Plenty of great mobile apps in recent years have gone on to be huge successes. Just think of WhatsApp or Instagram. Some could say that app development is in its ‘golden age’ right now. The app market is huge, and by next year, there will be almost 2.5 billion smartphone users worldwide. By 2020, the app market will be worth an estimated USD$120 billion.
With the world becoming more globalised and connected by the internet, what this means as an app developer is that you could be selling your app by the millions all over the world. The fact that there have been so many app successes recently means that app developers are moving fast to create the next big app.
However, it is difficult to come up with a great app like Uber or WhatsApp. That is why, when you browse through the Google play store or Apple app store, you will find app clones, monetising off the fruits of someone else’s good idea.
If you currently have a great app idea or you have already created your app, you should know your legal rights. Here are 7 steps to protect your app:
1. Get a non-disclosure agreement
Creating an app usually isn’t a one-man job: you’ll need a lot of brain power to get it off the ground. You’ll probably need to get some help from, for example, a freelance app developer who already has the technical skills to build something great. But how do you make sure that they keep the project confidential and that they don’t steal your idea after they’ve helped you?
It’s better for your app business if you can speak freely about your vision rather than hiding the small details in the fear that your idea will be stolen.
The best way to do this is to sign a non-disclosure agreement before an app developer starts working on your project. An NDA is a legal contract between two people that states what information will be shared between them and what information will not be shared with other people. The great thing about an NDA is that you will then have peace of mind that your idea or trade secrets will be kept confidential.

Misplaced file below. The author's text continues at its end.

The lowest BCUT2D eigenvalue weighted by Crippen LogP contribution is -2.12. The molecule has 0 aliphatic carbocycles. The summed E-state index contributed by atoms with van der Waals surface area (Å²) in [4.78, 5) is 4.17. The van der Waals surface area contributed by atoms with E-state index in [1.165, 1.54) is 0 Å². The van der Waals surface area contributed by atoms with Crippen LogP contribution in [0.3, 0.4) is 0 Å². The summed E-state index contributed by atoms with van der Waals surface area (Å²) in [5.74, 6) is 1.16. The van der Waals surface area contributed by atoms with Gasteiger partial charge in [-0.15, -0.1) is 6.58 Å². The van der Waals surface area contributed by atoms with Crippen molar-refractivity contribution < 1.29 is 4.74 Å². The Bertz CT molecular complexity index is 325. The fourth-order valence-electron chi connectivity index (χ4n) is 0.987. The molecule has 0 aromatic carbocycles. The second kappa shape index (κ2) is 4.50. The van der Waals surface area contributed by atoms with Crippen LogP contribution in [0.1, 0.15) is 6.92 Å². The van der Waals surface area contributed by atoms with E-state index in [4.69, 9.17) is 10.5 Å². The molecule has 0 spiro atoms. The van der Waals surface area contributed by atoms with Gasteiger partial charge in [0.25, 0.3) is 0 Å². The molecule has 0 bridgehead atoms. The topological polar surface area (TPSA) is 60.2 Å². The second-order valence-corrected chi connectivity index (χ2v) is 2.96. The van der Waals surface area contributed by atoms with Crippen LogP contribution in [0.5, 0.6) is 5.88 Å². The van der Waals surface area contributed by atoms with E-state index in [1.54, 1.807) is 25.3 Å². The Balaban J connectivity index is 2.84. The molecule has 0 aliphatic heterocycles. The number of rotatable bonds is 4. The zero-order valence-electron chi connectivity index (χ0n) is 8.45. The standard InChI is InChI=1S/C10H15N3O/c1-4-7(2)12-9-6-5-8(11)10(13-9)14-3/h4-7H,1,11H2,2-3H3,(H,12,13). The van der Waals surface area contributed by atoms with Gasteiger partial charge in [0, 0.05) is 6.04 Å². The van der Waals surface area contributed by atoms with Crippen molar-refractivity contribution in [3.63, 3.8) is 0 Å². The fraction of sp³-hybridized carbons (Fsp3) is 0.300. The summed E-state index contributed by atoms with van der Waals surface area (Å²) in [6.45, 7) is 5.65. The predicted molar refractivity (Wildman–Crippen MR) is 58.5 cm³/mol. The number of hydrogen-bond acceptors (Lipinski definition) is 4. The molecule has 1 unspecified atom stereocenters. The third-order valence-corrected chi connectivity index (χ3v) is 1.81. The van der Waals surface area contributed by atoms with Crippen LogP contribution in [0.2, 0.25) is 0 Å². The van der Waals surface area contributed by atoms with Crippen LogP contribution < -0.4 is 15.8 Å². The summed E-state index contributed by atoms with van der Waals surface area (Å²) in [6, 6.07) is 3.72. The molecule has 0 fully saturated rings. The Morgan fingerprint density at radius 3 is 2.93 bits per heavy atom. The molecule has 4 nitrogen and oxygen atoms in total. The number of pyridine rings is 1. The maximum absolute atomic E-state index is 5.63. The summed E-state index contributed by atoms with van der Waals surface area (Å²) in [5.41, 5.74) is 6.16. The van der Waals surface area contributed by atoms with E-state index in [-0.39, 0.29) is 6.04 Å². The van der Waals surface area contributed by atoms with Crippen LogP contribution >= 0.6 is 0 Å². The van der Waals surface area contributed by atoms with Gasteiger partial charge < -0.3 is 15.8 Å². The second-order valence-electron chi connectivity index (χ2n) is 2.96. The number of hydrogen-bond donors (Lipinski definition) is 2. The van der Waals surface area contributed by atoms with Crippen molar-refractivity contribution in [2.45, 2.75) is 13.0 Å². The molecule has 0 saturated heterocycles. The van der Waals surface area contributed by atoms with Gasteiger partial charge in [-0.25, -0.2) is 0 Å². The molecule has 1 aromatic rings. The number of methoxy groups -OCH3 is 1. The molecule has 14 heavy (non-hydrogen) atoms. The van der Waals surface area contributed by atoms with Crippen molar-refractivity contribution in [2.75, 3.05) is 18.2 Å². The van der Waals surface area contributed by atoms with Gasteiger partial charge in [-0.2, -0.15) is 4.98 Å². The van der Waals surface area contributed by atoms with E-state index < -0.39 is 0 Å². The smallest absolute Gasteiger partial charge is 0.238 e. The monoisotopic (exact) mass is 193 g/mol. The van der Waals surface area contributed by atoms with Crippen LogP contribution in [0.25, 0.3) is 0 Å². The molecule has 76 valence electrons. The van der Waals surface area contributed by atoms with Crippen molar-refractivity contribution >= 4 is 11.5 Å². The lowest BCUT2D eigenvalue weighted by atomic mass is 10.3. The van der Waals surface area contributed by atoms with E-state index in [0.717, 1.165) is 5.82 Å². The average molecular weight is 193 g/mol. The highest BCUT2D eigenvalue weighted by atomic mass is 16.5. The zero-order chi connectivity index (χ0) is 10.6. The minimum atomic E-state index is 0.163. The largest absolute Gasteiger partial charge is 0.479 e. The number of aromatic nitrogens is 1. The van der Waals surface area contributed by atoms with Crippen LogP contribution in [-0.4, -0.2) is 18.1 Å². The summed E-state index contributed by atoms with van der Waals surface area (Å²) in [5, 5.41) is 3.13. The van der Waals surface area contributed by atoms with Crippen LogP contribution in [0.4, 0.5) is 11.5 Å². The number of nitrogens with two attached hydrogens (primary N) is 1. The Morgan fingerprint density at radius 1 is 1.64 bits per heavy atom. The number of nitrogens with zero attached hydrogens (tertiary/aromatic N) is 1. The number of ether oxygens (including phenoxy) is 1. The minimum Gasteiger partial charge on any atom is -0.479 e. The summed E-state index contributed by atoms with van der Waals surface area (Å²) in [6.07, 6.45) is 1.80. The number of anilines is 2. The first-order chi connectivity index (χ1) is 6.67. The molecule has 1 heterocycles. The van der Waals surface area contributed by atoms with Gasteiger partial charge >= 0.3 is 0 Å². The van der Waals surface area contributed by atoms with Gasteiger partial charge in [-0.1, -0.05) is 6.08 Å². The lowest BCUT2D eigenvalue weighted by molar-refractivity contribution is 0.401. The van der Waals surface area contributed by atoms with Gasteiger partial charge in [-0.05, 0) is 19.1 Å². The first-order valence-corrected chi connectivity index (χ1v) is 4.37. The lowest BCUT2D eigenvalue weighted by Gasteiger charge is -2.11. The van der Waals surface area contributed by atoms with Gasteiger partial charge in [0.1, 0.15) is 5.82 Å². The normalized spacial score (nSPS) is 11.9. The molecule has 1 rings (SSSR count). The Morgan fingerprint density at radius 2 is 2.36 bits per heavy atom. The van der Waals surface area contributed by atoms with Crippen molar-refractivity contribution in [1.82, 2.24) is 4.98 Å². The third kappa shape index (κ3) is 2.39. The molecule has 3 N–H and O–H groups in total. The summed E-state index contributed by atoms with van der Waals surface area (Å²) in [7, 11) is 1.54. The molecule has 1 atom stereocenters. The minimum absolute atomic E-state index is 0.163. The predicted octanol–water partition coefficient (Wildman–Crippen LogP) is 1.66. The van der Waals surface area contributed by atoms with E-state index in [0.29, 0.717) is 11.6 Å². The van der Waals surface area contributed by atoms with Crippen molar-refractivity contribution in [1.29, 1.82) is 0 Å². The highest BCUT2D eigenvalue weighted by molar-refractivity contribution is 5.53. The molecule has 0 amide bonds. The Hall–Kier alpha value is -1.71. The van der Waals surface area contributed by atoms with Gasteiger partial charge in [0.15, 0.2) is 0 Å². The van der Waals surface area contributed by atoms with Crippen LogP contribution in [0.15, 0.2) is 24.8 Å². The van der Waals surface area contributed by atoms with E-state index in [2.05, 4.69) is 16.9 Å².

2. Start building your app
Having an idea or concept is one thing but building it is another. Once you’ve got the code down, no-one should be able to steal it from you. Copyright law can only protect how an idea expresses itself, it doesn’t protect the idea itself. That is why if you have a great app idea, the best thing for you to do is to start coding it and saving it onto your computer.
3. Get your freelancer to sign over any copyright to you
Although building your app is a good way to protect it, sometimes you don’t have the skills to write the code or design it and so you need to bring someone on board. Since your contractors are the ones who are essentially ‘creating’ your app, from a copyright point of view they are first owners to the copyright. You need therefore to get them to sign over any copyright to you once they’ve finished the project for you. That way, if and when your app becomes a huge success, they can’t come after you claiming to own copyright to it.
4. Register a trade mark for your app’s name and logo
If you browse through the app store, you will find plenty of clones. These clones could be infringing trade mark and copyright.